Submarine Cable System Optimization


Student thesis: Doctoral Thesis

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Award date14 Oct 2022


Submarine cables are an important part of the Internet infrastructure, carrying more than 99% of the world's international data transmission. Today, submarine cable systems are vital to the global economy and are a driving force for sustainable economic growth worldwide.

The cost of submarine cable construction is currently estimated at around $24,000 per kilometer, resulting in high prices for large-scale submarine cable systems. Investments in submarine cables in the next five years are estimated at about $9.4 billion. Cable path planning does not just seek to minimize the cost of cable, it must consider the cable survivability under various possible events, including earthquakes, heavy fishing activities, and specific legal requirements.

In addition to considering the cost of and risk to cable systems, another important issue for a cable system design is latency. As technology advances, more and more devices and applications are latency-sensitive, requiring stringent Quality of Service (QoS) and low latency, such as high-frequency trading. Therefore, the cable systems serving these applications require low latency, e.g., high-frequency trading, online games, and remote surgery.

Submarine cable path planning and cable system design are currently based on human knowledge and experience. This way cannot guarantee the optimal cable path and cable system. Automated methods can be helpful for manual cable systems design. These methods are based on real data for cable system design on the Earth's surface by an automated procedure to minimize both construction costs and risks while considering the latency requirement between pairs of nodes.

Firstly, we approximate the Earth’s surface as a triangulated manifold in an irregular 2-dimensional (2D) manifold in a 3-dimensional (3D) Euclidean space. We provide an optimized cable path planning solution for a spanning tree-topology network in the triangulated manifold with an application to the planning of submarine cable networks. This solution is based on total cost minimization, where the individual cable costs are assumed to be linear in the length of the corresponding submarine cables, subject to latency constraints between pairs of nodes. These latency constraints limit the cable length between any pair of nodes. Our method combines the Fast Marching Method (FMM) and a new Integer Linear Programming (ILP) formulation for Minimum Spanning Trees (MSTs) where there are constraints between pairs of nodes.

Next, we focus on minimizing the weighted cost of the cable system (cable laying cost, design level, and repair rate) together with additional costs to enhance cable resilience. And incorporates the overall cost of branching units (again including material, construction, and laying) and the choice of submarine cable landing stations, where such a station can be anywhere on the coast in a connected region. These are important issues for the economics of cable laying and significantly change the model and the optimization process. For the problem of designing trunk-and-branch tree topology cable networks, we pose it as a variant of the Steiner tree problem, but one in which the Steiner nodes can vary in number while incurring a penalty. We refer to it as the weighted Steiner node problem. The optimal solution is achieved in polynomial time using dynamic programming. Unlike earlier work, the path planning optimization problem considered here extends to the more realistic provision of region-to-region connectivity.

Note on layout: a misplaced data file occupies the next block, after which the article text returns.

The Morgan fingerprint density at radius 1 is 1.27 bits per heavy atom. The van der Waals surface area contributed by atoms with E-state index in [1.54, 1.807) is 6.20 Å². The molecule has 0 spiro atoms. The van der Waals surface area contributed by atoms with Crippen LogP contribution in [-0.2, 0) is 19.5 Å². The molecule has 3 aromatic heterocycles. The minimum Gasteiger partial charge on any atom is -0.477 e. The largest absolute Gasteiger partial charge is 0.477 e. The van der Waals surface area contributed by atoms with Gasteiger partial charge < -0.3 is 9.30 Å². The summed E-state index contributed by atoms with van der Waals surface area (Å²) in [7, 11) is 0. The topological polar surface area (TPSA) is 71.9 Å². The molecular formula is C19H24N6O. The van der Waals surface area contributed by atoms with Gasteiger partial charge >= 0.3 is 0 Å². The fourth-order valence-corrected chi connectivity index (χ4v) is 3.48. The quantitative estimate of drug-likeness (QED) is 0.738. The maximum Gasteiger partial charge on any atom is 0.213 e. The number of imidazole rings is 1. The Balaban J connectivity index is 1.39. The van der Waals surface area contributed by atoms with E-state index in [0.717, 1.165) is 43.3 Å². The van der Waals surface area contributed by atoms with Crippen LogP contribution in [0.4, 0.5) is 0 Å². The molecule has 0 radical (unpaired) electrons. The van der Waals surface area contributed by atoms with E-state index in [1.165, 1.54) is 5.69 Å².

Then, beyond the ILP problem considered before, we provide an optimized cable path planning solution which we call Lagrangian Fast Marching (LAFM), for the most popular submarine cable system topology, i.e., trunk-and-branch, on the undersea surface of the earth modeled by a triangulated 2D manifold in a 3D Euclidean space. We formulate the problem of a cable system design as a Steiner minimal tree problem, where Steiner nodes model the branching units (BU). Our objective is to minimize the total cost of the cable system; this total cost is defined to include both actual cable and BU costs — including laying — as well as a measure of risk associated with the location and topography. We minimize this total cost while imposing latency constraints limiting the length of cable between specified pairs of nodes. As most BUs in practice are Y-shaped, each Steiner node is assumed to have three branches, in accord once with the theory of Steiner trees, at least in the Euclidean plane. We discuss methodological ideas related to the general problem and provide two algorithms, LAFM I and LAFM II, to solve the constrained optimization problem. We have proved that LAFM I can find the optimal solution for cable systems with one latency constraint. We also show that LAFM II provides a solution with provable bounds for problems with multiple latency constraints. Numerical results show that the LAFM method outperforms the Simulated Annealing algorithm in terms of cable system optimization solutions.

Finally, we illustrate the importance of data density in achieving high-quality submarine cable paths and systems planning. We describe future challenges of obtaining the required level of high-density data to achieve high-quality automated path planning over thousands of kilometers and the challenge of the scalability of the algorithms that use such highly-dense data. Our vision of the mutual interworking and collaboration between cable system designers and software designers of automatic solutions is also presented.

    Research areas

  • Submarine cable system, submarine manifold, Steiner minimal tree, latency constraints, Lagrangian